Sanderson M. Smith
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PROBABILITY AND BRIDGE...VERY SIMPLE EXAMPLE
(Copy of note sent to students)
Distinguished Cate history teacher and historian David Harbison produced a question that can be a learning experience for all of us.
Mr. Harbison's question related to the very sophisticated card came of BRIDGE. However, you don't have to know how to play BRIDGE in order to address the question. His question was basically this:
In a card game where you have a partner, suppose that you know that you and your partner have 9 of the 13 spades in the deck. In other words, your opponents have the 4 remaining spades distributed somehow in the two card hands they hold. You wonder how the spades are distributed in the opponents' hands. There is, of course, no way to know (since you can't look at their hands). But, good card players work with probabilities.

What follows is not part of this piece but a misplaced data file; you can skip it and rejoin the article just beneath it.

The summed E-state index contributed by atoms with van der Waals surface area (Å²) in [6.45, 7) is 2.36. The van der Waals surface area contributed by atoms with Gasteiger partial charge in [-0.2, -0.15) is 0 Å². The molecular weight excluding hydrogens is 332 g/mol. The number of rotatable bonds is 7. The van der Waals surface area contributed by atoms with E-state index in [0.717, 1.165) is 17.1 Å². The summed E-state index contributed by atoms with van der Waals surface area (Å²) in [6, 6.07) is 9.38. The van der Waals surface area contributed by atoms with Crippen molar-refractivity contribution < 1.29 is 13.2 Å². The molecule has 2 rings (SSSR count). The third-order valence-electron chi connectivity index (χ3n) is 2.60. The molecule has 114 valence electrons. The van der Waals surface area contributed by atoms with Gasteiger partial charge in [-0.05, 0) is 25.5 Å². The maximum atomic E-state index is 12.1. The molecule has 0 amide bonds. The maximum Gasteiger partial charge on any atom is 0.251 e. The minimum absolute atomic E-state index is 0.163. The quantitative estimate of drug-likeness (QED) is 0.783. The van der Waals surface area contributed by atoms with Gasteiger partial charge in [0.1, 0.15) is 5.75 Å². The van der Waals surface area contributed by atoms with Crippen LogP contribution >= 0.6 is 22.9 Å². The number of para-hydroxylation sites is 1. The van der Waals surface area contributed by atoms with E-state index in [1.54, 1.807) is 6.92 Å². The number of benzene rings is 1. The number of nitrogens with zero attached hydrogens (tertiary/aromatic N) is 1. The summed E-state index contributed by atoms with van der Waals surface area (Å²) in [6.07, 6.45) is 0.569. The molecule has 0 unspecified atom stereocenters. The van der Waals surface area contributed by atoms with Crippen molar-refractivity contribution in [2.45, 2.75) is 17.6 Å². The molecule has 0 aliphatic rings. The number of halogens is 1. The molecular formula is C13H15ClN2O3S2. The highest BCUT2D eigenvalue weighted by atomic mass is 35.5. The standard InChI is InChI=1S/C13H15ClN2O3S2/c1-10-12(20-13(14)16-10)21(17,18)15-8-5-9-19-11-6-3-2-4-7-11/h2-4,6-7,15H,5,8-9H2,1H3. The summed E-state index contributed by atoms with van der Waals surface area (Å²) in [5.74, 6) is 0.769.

In BRIDGE, you have what I will call a LEFT OPPONENT and a RIGHT OPPONENT. Here are theoretical probabilities relating to the distribution of the 4 spades.
(4C4)(.5)^4 = 0.0625 = 6.25%
(4C3)(.5)^4 = 0.25 = 25%
(4C2)(.5)^4 = 0.375 = 37.5%
(4C1)(.5)^4 = 0.25 = 25%
(4C0)(.5)^4 = 0.0625 = 6.25%
Note that the probabilities add up to 100%, as they should, since all possibilities for the distribution of four spades have been exhausted.
I point out that these are theoretical probabilities based on randomness. In BRIDGE (an intellectual game) there is bidding before play begins. So, for example, the bidding of your LEFT OPPONENT might suggest that he/she has more spades than the RIGHT OPPONENT. The game of BRIDGE combines observation of human behavior with MATH POWER (theoretical probabilities)... as do many things in life.
"Horse sense is what keeps horses from betting on what people will do."
"Oh, many a shaft at random sent
Finds mark the archer little meant."
From THE LORD OF THE ISLES, by Sir Walter Scott.
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